Wednesday, October 29, 2014

Time Tracking by Brenda Anderson

Do you have trouble keeping track of time while writing your book? Brenda Anderson has a couple of tips for you. -- Sandy

Brenda: My Coming Home Series follows a family—one couple in particular—through a period of eight years. It’s difficult enough keeping track of characters and dates for a single book, much less through four books and several years. It’s enough to make your eyes cross, but I came up with a system that works well for me. A system that requires marrying an old-school tool with a modern one: calendars and spreadsheets. 

For each manuscript I keep an actual paper calendar in my files. On the calendar I record what happens when in the plot, plus I mark character birthdays, anniversaries, and other important details. As a visual writer, not only does this track my timeline well, it also gives me a more palpable sense of time passage in the novel. It’s easy to see what holidays or birthdays you might want to highlight. Or maybe there’s a full moon that will provide a romantic setting…

If you don’t have calendars lying around, now’s the perfect time of year to collect a few—my toolbox is well-stocked! Many businesses love to give away calendars, as do some cities or counties, so you don’t even have to pay for them. You may not hang it on your wall, but your characters might. J If you’re not spotlighting an historical event, the actual year on the calendar shouldn’t matter. The important thing is to document the passage of time.

For a series that spans years, unless you happen to have a several-year calendar, you’ll need something to track the characters from book to book. That’s where spreadsheets come in. I transfer the important dates (dates that might come into play in future books such as birthdays or birth days, anniversaries, deaths, major plot twists) from each calendar onto a spreadsheet, which I keep side-by-side with my calendar. On the spreadsheet I label the fictional year, name the character, give his age during that year, then record other pertinent plot info. Then as I write, I always have a sense of time. Also, it’s an easy, at-a-glance way to gauge relationships as they will change from book to book, particularly if you’re dealing with young people.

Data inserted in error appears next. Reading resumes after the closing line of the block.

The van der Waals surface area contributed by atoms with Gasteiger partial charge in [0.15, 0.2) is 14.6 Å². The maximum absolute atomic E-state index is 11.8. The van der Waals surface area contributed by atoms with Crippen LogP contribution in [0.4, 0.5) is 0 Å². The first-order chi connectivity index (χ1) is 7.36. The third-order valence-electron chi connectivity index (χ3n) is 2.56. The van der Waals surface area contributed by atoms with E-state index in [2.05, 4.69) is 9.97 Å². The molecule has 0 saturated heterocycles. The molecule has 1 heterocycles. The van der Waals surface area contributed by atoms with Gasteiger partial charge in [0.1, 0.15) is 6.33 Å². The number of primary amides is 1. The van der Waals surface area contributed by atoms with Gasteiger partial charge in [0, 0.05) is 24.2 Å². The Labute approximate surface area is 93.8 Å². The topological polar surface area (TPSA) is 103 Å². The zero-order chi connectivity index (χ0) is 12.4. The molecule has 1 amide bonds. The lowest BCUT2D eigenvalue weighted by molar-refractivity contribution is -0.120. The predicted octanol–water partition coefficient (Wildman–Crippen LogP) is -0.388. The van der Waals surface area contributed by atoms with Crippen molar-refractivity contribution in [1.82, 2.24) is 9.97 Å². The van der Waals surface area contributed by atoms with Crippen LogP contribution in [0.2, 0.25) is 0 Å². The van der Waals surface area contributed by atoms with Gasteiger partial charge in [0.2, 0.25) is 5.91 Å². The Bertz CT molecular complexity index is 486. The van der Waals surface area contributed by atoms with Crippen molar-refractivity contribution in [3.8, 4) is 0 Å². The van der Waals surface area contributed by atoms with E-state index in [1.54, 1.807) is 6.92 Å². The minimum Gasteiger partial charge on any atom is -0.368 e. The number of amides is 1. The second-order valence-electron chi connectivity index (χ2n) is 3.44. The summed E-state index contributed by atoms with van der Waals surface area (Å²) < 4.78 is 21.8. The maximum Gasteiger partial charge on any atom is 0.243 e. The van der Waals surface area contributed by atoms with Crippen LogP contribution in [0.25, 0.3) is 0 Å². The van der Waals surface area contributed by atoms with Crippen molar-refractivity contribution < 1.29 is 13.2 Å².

How do you track the timeline in your novels? If you have a series that spans years, how do you track the time from novel to novel?


CHAIN OF MERCY (Coming Home Series #1) 

A devastating argument. One reckless decision. An unforgiveable sin.
Manhattan businessman Richard Brooks was at the top of the world, drunk with success, wealth, and women. Until one disastrous evening, when his world came crashing down.
Richard flees to Minneapolis where he repairs ancient boilers instead of solving corporate problems, and he’s determined to live the solitary life he now deserves.
But Executive Sheila Peterson has other plans for the handsome custodian. Richard appears to be the perfect match for the no-strings-attached romance she’s after, but she soon discovers that he’s hiding more than the designer suits in his closet.

Brenda S. Anderson writes gritty and authentic, life-affirming fiction. She is a member of the American Christian Fiction Writers, and is currently President of the ACFW Minnesota chapter, MN-NICE. When not reading or writing, she enjoys music, theater, roller coasters, and baseball, and she loves watching movies with her family. She resides in the Minneapolis, Minnesota area with her husband of 26 years, their three children, and one sassy cat.
Her debut novel, Chain of Mercy, released on April 22, 2014, and the prequel, Pieces of Granite (a semi-finalist in the 2012 Genesis Awards), comes out on November 18, 2014.